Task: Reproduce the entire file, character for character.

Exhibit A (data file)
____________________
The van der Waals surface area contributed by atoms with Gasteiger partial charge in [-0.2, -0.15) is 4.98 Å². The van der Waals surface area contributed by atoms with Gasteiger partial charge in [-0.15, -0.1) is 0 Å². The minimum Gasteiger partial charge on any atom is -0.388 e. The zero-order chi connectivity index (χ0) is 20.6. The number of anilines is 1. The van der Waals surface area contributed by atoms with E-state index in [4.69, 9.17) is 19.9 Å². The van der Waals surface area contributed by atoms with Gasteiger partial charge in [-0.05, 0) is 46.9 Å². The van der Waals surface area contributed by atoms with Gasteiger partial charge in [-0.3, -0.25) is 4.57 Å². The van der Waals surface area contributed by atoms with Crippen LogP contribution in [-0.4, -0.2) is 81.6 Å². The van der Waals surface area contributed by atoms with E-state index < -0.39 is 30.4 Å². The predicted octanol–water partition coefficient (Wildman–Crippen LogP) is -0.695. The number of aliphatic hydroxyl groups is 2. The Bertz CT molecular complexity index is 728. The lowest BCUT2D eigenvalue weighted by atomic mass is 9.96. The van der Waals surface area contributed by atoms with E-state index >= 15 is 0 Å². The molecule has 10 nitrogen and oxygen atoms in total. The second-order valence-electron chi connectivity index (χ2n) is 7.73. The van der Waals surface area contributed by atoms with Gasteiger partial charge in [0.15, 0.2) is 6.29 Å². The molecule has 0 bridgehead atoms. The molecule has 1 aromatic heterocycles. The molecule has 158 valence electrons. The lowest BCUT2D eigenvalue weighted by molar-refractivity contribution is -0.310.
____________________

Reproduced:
The van der Waals surface area contributed by atoms with Gasteiger partial charge in [-0.2, -0.15) is 4.98 Å². The van der Waals surface area contributed by atoms with Gasteiger partial charge in [-0.15, -0.1) is 0 Å². The minimum Gasteiger partial charge on any atom is -0.388 e. The zero-order chi connectivity index (χ0) is 20.6. The number of anilines is 1. The van der Waals surface area contributed by atoms with E-state index in [4.69, 9.17) is 19.9 Å². The van der Waals surface area contributed by atoms with Gasteiger partial charge in [-0.05, 0) is 46.9 Å². The van der Waals surface area contributed by atoms with Gasteiger partial charge in [-0.3, -0.25) is 4.57 Å². The van der Waals surface area contributed by atoms with Crippen LogP contribution in [-0.4, -0.2) is 81.6 Å². The van der Waals surface area contributed by atoms with E-state index < -0.39 is 30.4 Å². The predicted octanol–water partition coefficient (Wildman–Crippen LogP) is -0.695. The number of aliphatic hydroxyl groups is 2. The Bertz CT molecular complexity index is 728. The lowest BCUT2D eigenvalue weighted by atomic mass is 9.96. The van der Waals surface area contributed by atoms with E-state index >= 15 is 0 Å². The molecule has 10 nitrogen and oxygen atoms in total. The second-order valence-electron chi connectivity index (χ2n) is 7.73. The van der Waals surface area contributed by atoms with Gasteiger partial charge in [0.15, 0.2) is 6.29 Å². The molecule has 0 bridgehead atoms. The molecule has 1 aromatic heterocycles. The molecule has 158 valence electrons. The lowest BCUT2D eigenvalue weighted by molar-refractivity contribution is -0.310.